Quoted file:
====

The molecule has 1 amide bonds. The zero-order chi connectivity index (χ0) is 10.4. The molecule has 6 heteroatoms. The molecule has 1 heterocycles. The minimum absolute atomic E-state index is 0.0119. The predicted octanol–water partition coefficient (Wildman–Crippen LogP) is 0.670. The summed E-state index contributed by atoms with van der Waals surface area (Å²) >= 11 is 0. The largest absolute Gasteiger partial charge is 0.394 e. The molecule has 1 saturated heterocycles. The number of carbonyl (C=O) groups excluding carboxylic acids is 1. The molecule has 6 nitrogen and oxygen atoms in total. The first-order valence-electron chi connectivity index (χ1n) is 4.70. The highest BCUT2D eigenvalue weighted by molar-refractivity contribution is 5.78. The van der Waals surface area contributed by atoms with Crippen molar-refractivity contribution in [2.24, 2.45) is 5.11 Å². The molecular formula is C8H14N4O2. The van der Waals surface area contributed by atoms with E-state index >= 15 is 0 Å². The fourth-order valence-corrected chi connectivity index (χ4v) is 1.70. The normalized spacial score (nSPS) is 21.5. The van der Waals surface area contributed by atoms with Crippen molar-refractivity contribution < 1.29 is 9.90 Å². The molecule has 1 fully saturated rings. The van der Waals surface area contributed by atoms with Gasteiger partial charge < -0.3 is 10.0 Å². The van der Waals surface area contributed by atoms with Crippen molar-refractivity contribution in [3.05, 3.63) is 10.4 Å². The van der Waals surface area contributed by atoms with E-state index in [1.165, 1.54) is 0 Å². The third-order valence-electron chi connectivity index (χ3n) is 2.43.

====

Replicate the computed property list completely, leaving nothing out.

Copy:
The molecule has 1 amide bonds. The zero-order chi connectivity index (χ0) is 10.4. The molecule has 6 heteroatoms. The molecule has 1 heterocycles. The minimum absolute atomic E-state index is 0.0119. The predicted octanol–water partition coefficient (Wildman–Crippen LogP) is 0.670. The summed E-state index contributed by atoms with van der Waals surface area (Å²) >= 11 is 0. The largest absolute Gasteiger partial charge is 0.394 e. The molecule has 1 saturated heterocycles. The number of carbonyl (C=O) groups excluding carboxylic acids is 1. The molecule has 6 nitrogen and oxygen atoms in total. The first-order valence-electron chi connectivity index (χ1n) is 4.70. The highest BCUT2D eigenvalue weighted by molar-refractivity contribution is 5.78. The van der Waals surface area contributed by atoms with Crippen molar-refractivity contribution in [2.24, 2.45) is 5.11 Å². The molecular formula is C8H14N4O2. The van der Waals surface area contributed by atoms with E-state index >= 15 is 0 Å². The fourth-order valence-corrected chi connectivity index (χ4v) is 1.70. The normalized spacial score (nSPS) is 21.5. The van der Waals surface area contributed by atoms with Crippen molar-refractivity contribution < 1.29 is 9.90 Å². The molecule has 1 fully saturated rings. The van der Waals surface area contributed by atoms with Gasteiger partial charge < -0.3 is 10.0 Å². The van der Waals surface area contributed by atoms with Crippen molar-refractivity contribution in [3.05, 3.63) is 10.4 Å². The van der Waals surface area contributed by atoms with E-state index in [1.165, 1.54) is 0 Å². The third-order valence-electron chi connectivity index (χ3n) is 2.43.